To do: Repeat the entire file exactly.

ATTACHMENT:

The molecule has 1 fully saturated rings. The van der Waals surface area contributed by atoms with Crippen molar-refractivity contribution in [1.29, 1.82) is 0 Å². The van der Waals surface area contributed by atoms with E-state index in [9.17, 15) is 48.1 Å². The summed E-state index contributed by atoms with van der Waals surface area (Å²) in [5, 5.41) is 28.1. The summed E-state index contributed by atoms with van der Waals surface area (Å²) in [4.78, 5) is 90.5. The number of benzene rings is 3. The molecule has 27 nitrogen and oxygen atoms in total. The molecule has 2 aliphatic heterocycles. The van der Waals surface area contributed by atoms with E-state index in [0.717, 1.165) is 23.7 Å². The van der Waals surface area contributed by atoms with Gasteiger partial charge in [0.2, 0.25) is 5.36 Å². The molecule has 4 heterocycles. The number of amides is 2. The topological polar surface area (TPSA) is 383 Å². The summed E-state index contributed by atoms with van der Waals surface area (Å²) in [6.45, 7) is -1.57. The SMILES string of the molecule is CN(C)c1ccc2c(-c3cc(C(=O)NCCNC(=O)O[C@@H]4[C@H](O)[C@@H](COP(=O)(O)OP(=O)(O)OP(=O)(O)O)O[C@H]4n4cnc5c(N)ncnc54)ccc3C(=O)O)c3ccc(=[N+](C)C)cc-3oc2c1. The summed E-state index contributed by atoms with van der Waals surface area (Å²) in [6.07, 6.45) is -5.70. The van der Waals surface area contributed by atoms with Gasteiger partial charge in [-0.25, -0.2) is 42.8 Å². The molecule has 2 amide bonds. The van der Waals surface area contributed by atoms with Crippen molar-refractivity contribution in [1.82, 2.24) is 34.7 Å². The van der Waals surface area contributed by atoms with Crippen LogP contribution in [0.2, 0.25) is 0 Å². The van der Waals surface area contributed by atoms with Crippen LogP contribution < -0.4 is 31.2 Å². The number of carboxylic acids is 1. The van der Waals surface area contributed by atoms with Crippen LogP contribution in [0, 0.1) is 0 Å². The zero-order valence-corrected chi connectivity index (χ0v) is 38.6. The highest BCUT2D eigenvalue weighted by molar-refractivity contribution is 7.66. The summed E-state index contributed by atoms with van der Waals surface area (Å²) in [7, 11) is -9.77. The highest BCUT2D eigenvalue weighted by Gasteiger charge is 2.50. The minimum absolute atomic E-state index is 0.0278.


The molecule has 1 fully saturated rings. The van der Waals surface area contributed by atoms with Crippen molar-refractivity contribution in [1.29, 1.82) is 0 Å². The van der Waals surface area contributed by atoms with E-state index in [9.17, 15) is 48.1 Å². The summed E-state index contributed by atoms with van der Waals surface area (Å²) in [5, 5.41) is 28.1. The summed E-state index contributed by atoms with van der Waals surface area (Å²) in [4.78, 5) is 90.5. The number of benzene rings is 3. The molecule has 27 nitrogen and oxygen atoms in total. The molecule has 2 aliphatic heterocycles. The van der Waals surface area contributed by atoms with E-state index in [0.717, 1.165) is 23.7 Å². The van der Waals surface area contributed by atoms with Gasteiger partial charge in [0.2, 0.25) is 5.36 Å². The molecule has 4 heterocycles. The number of amides is 2. The topological polar surface area (TPSA) is 383 Å². The summed E-state index contributed by atoms with van der Waals surface area (Å²) in [6.45, 7) is -1.57. The SMILES string of the molecule is CN(C)c1ccc2c(-c3cc(C(=O)NCCNC(=O)O[C@@H]4[C@H](O)[C@@H](COP(=O)(O)OP(=O)(O)OP(=O)(O)O)O[C@H]4n4cnc5c(N)ncnc54)ccc3C(=O)O)c3ccc(=[N+](C)C)cc-3oc2c1. The summed E-state index contributed by atoms with van der Waals surface area (Å²) in [6.07, 6.45) is -5.70. The van der Waals surface area contributed by atoms with Gasteiger partial charge in [-0.25, -0.2) is 42.8 Å². The molecule has 2 amide bonds. The van der Waals surface area contributed by atoms with Crippen molar-refractivity contribution in [1.82, 2.24) is 34.7 Å². The van der Waals surface area contributed by atoms with Crippen LogP contribution in [0.2, 0.25) is 0 Å². The van der Waals surface area contributed by atoms with Crippen LogP contribution < -0.4 is 31.2 Å². The number of carboxylic acids is 1. The van der Waals surface area contributed by atoms with Crippen LogP contribution in [0, 0.1) is 0 Å². The zero-order valence-corrected chi connectivity index (χ0v) is 38.6. The highest BCUT2D eigenvalue weighted by molar-refractivity contribution is 7.66. The summed E-state index contributed by atoms with van der Waals surface area (Å²) in [7, 11) is -9.77. The highest BCUT2D eigenvalue weighted by Gasteiger charge is 2.50. The minimum absolute atomic E-state index is 0.0278.